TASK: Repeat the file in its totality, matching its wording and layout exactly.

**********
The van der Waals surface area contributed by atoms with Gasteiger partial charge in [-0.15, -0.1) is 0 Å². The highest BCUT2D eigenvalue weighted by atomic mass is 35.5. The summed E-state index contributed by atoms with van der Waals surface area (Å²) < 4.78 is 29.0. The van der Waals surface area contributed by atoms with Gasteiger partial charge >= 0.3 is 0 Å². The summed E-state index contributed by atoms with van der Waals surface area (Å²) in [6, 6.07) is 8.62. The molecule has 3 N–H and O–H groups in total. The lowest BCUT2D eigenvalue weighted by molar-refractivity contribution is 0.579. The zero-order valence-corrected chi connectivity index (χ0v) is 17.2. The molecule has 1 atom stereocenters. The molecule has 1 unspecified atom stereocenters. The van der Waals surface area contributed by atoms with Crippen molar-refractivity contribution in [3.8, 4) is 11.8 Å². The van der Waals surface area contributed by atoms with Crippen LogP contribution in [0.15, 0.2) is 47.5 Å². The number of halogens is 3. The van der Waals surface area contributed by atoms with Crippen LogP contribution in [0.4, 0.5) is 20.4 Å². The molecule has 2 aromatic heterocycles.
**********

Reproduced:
The van der Waals surface area contributed by atoms with Gasteiger partial charge in [-0.15, -0.1) is 0 Å². The highest BCUT2D eigenvalue weighted by atomic mass is 35.5. The summed E-state index contributed by atoms with van der Waals surface area (Å²) < 4.78 is 29.0. The van der Waals surface area contributed by atoms with Gasteiger partial charge >= 0.3 is 0 Å². The summed E-state index contributed by atoms with van der Waals surface area (Å²) in [6, 6.07) is 8.62. The molecule has 3 N–H and O–H groups in total. The lowest BCUT2D eigenvalue weighted by molar-refractivity contribution is 0.579. The zero-order valence-corrected chi connectivity index (χ0v) is 17.2. The molecule has 1 atom stereocenters. The molecule has 1 unspecified atom stereocenters. The van der Waals surface area contributed by atoms with Crippen molar-refractivity contribution in [3.8, 4) is 11.8 Å². The van der Waals surface area contributed by atoms with Crippen LogP contribution in [0.15, 0.2) is 47.5 Å². The number of halogens is 3. The van der Waals surface area contributed by atoms with Crippen LogP contribution in [0.4, 0.5) is 20.4 Å². The molecule has 2 aromatic heterocycles.